自私是在利益上发生冲突时，我们选择损害他人利益而满足自己利益。自我是按照自己的意见、情感、心里和意志的需要形式自己的计划，支配自己的行为。孩子们一出生是没有自我的，而他的成长过程就是自我建构的过程。孩子的创造力、幸福感、独立性、意志，都要建立在自我的基础上，没有自我的孩子内心充满挣扎， 容易迷失自己，长大后如果还是没有自我就可能屈从别人，在别人身上寻求归属。 （孙瑞雪， 2013）
Charlie Finds a Home - Caring, Sharing
Many parents would come to notice that when their children reach around 2.5 to 3 years of age, they start to exhibit unwillingness to share with others, where everything is, in the children’s words, “mine”. When our children are unwilling to share, whether it’s personal or public property, parents may feel embarrassed and the fear of judgement from others may result in parents forcing their children to be nice and to give up the object of contention.
This may seem counterintuitive, but it is actually okay for children at this age to not share! Without a doubt, sharing behaviours are lauded for it is a prosocial act that we want to encourage and teach our children to do. However, when children do not wish to share and are instead, more engaged in battles of what is “mine” with others, parents need not be overly anxious.
A child is not automatically “selfish” if he or she does not wish to share. When toddlers claim ownership over an item, they are demonstrating their self-awareness by their ability to understand and use self-referential language such as “me”, “mine”, or “you” (Brownell, Iesue, Nichols, & Svetlova, 2012). This behaviour is not one that requires “correcting” per se, because children are merely attempting to establish and assert their distinctive “self”, a concept they are still grasping at this point.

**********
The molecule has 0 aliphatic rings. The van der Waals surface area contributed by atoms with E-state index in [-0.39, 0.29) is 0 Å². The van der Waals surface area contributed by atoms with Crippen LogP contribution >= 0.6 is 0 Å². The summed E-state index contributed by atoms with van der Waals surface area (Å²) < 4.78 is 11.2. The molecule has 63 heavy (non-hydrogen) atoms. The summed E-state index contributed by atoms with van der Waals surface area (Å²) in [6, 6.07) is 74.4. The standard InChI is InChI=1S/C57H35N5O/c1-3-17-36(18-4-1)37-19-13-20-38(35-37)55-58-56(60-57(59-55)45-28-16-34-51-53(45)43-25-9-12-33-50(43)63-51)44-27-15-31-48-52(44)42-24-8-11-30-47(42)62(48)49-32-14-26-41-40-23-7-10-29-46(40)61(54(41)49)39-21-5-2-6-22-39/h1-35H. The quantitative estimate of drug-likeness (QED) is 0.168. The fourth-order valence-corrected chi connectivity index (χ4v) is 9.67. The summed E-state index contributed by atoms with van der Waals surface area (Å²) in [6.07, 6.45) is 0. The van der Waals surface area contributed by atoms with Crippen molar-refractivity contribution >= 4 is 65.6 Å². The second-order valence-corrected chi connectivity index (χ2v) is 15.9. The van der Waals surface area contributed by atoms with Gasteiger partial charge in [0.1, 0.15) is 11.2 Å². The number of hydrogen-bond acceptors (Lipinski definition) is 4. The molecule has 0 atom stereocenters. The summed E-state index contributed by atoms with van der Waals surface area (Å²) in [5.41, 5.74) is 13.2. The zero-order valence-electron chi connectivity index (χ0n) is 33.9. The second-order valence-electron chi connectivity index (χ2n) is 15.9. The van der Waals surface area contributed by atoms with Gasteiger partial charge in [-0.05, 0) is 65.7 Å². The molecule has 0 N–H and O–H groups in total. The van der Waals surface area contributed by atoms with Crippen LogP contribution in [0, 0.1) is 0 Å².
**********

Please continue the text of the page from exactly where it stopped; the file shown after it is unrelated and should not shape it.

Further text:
Instead of condemning those behaviours, we should create an encouraging and stimulating environment that allows them to see sharing as a behaviour that they genuinely want to do, without diminishing their building of a self-concept. If we choose to reprimand and force children to share, we may unintentionally create negative consequences of them associating sharing with feelings of unhappiness.
With this understanding, we incorporated concepts of kindness and sharing to children through dramatisation and role playing in our final session, with the aim of providing a naturalistic and conducive environment for them to be exposed to and practice those concepts. As children continue discovering and building on their self-concept, these positive values would then be more readily accessible in their schema*, and they would in turn be more likely to respond prosocially to certain stimuli in the future.
*A schema is the knowledge unit in our brains that tells us how to react to a particular stimulus.